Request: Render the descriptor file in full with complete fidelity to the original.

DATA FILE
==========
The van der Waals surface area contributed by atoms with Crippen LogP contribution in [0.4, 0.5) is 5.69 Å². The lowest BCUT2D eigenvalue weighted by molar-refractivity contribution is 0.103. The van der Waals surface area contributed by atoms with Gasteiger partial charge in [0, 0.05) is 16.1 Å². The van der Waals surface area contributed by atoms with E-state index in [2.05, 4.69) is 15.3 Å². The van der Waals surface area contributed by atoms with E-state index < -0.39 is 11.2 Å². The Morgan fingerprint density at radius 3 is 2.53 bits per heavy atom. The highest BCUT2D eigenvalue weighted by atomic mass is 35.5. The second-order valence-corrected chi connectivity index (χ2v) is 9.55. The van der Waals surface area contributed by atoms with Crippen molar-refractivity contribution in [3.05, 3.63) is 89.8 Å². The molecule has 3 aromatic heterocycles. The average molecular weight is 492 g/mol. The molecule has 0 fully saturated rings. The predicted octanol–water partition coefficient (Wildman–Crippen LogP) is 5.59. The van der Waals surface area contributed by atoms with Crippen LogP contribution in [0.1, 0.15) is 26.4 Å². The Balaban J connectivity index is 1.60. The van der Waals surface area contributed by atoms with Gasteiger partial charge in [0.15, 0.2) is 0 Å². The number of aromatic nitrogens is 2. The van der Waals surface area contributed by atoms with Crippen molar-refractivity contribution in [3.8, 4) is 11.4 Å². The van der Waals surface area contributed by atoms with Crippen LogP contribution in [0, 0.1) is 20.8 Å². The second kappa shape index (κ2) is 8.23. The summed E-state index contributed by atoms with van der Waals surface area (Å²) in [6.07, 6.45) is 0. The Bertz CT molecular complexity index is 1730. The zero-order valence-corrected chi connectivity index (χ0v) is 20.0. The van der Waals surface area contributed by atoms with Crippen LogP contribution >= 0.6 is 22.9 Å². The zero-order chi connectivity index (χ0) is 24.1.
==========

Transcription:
The van der Waals surface area contributed by atoms with Crippen LogP contribution in [0.4, 0.5) is 5.69 Å². The lowest BCUT2D eigenvalue weighted by molar-refractivity contribution is 0.103. The van der Waals surface area contributed by atoms with Gasteiger partial charge in [0, 0.05) is 16.1 Å². The van der Waals surface area contributed by atoms with E-state index in [2.05, 4.69) is 15.3 Å². The van der Waals surface area contributed by atoms with E-state index < -0.39 is 11.2 Å². The Morgan fingerprint density at radius 3 is 2.53 bits per heavy atom. The highest BCUT2D eigenvalue weighted by atomic mass is 35.5. The second-order valence-corrected chi connectivity index (χ2v) is 9.55. The van der Waals surface area contributed by atoms with Crippen molar-refractivity contribution in [3.05, 3.63) is 89.8 Å². The molecule has 3 aromatic heterocycles. The average molecular weight is 492 g/mol. The molecule has 0 fully saturated rings. The predicted octanol–water partition coefficient (Wildman–Crippen LogP) is 5.59. The van der Waals surface area contributed by atoms with Crippen LogP contribution in [0.1, 0.15) is 26.4 Å². The Balaban J connectivity index is 1.60. The van der Waals surface area contributed by atoms with Gasteiger partial charge in [0.15, 0.2) is 0 Å². The number of aromatic nitrogens is 2. The van der Waals surface area contributed by atoms with Crippen molar-refractivity contribution in [3.8, 4) is 11.4 Å². The van der Waals surface area contributed by atoms with Crippen LogP contribution in [0, 0.1) is 20.8 Å². The second kappa shape index (κ2) is 8.23. The summed E-state index contributed by atoms with van der Waals surface area (Å²) in [6.07, 6.45) is 0. The Bertz CT molecular complexity index is 1730. The zero-order valence-corrected chi connectivity index (χ0v) is 20.0. The van der Waals surface area contributed by atoms with Crippen LogP contribution >= 0.6 is 22.9 Å². The zero-order chi connectivity index (χ0) is 24.1.